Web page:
A total rating for compensation purposes may be assigned where the schedular rating is less than total, when it is found that the disabled person is unable to secure or follow a substantially gainful occupation as a result of a single service-connected disability ratable at 60 percent or more, or as a result of two or more service-connected disabilities, provided at least one disability is ratable at 40 percent or more, and there is sufficient additional service-connected disability to bring the combined rating to 70 percent or more.  38 U.S.C. § 1155; 38 C.F.R. §§ 3.340, 3.341, 4.16(a).  
The term unemployability as used in VA regulations governing total disability ratings is synonymous with an inability to secure and follow a substantially gainful occupation.  See VAOPGCPREC 75-91 (Dec. 17, 1991).  The issue is whether the Veteran’s service-connected disability or disabilities preclude him from engaging in substantially gainful employment (i.e., work which is more than marginal, that permits the individual to earn a living wage).  See Moore v. Derwinski, 1 Vet. App. 356 (1991).  In a claim for TDIU, the Board may not reject the claim without producing evidence, as distinguished from mere conjecture, that the Veteran’s service-connected disability or disabilities do not prevent him from performing work that would produce sufficient income to be other than marginal.  Friscia v. Brown, 7 Vet. App. 294 (1995).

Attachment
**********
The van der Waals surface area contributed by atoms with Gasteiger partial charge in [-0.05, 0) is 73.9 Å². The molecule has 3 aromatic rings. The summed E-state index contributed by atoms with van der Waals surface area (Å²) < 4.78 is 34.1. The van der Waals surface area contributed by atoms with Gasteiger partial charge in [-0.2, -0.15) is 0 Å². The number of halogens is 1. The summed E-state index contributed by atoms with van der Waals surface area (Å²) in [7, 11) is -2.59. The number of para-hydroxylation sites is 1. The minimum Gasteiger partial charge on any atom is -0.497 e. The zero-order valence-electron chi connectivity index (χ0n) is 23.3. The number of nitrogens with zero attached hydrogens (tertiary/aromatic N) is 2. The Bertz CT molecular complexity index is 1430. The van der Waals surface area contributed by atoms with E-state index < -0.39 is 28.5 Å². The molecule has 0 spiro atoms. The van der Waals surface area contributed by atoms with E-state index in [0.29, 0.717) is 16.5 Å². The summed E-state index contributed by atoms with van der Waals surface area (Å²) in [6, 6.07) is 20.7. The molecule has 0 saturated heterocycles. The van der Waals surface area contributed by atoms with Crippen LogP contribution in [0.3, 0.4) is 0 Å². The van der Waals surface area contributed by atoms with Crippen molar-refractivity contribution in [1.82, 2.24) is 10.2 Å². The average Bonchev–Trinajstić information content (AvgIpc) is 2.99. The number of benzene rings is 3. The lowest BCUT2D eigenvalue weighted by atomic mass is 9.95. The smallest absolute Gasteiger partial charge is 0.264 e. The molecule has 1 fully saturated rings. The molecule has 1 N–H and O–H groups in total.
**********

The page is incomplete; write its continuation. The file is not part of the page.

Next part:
For a veteran to prevail on a claim for a TDIU, the record must reflect some factor, which takes this case outside the norm.  The sole fact that the veteran is unemployed or has difficulty obtaining employment is not enough.  A high rating in itself is recognition that impairment makes it difficult to obtain or keep employment, but the ultimate question is whether the veteran is capable of performing the physical and mental acts required by employment, not whether the veteran can find employment.  Van Hoose v. Brown, 4 Vet. App. 361 (1993).  Factors to be considered are the veteran’s education, employment history, and vocational attainment.  See Pederson v. McDonald, 27 Vet. App. 276, 281 (2015).